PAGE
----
case we held that,

In the case of circumstantial evidence surrounding a robbery or

theft, if the prosecution adduces adequate evidence to show that the

accused was found in possession of goods recently stolen or taken as a result of robbery, the accused must offer some credible explanation of how he or she came to possess the goods, otherwise the evidence of recent possession would justify his or her conviction. On this aspect of circumstantial evidence, S. 112 of the Evidence Act. (cap. 43) provides,

The court may presume the existence of any fact which it thinks likely to have happened, regard being had to the common course of natural events, human conduct and public and private business in their relation to the facts of the particular case.’ ”

In this appeal, both the trial court and the Court of Appeal, having found that all the ingredients of the doctrine of recent possession were present, looked for reasonable explanations from the appellants and these were not forthcoming. It is therefore our view that the trial court correctly convicted the appellants and the Court of Appeal rightly confirmed those convictions In consequence, the two grounds of appeal ought to fail. The appeals are dismissed.

We observe that the Court of Appeal properly corrected the error of the trial judge relating to imposition of an omnibus sentence of six years imprisonment. However, the same court glossed over the fact that in fact the trial judge should have specified that the he had convicted the appellants on each of counts one and two. In that way, the judgment would have been clearer.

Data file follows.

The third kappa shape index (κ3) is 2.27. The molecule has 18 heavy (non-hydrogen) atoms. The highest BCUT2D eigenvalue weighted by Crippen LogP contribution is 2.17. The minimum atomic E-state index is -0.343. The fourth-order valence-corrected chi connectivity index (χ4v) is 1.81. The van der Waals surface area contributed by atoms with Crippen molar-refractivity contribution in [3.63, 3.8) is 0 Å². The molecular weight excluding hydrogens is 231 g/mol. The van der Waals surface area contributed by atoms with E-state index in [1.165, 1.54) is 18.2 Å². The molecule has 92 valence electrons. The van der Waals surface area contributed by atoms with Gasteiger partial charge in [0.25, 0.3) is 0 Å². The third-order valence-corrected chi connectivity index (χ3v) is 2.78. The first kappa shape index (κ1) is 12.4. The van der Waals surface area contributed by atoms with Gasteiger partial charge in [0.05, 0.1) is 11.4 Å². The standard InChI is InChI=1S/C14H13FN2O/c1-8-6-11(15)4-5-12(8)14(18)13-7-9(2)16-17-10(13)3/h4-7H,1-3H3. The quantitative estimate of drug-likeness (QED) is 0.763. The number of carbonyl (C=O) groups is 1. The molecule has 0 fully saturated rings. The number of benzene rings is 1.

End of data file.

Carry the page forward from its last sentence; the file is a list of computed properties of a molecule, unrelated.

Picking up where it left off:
Before leaving this appeal we are constrained to state once again that we are concerned at the unprofessional manner in which the authorities responsible for investigation and prosecution conducted the case.

Important items of property and goods referred to by some of the witnesses in this case seem to have mysteriously disappeared. These included the bicycle which was stolen during the robbery and had been recovered and listed as found by Sergeant Chemonges and mentioned by other witnesses in their testimony. Yet, at the trial the bicycle was not produced as an exhibit nor did counsel for the state offer any explanation as to why it was missing. On a number of similar failings by the investigation and prosecution officers in the past, we have advised counsel who represent the state to inform the Director of Public Prosecutions to take steps intended to improve the conduct of these officers without much response. We would once again, urge that the D.P.P take steps to ensure that criminal cases are properly investigated and properly prosecuted.

Dated at Mengo this 17th day of April 2000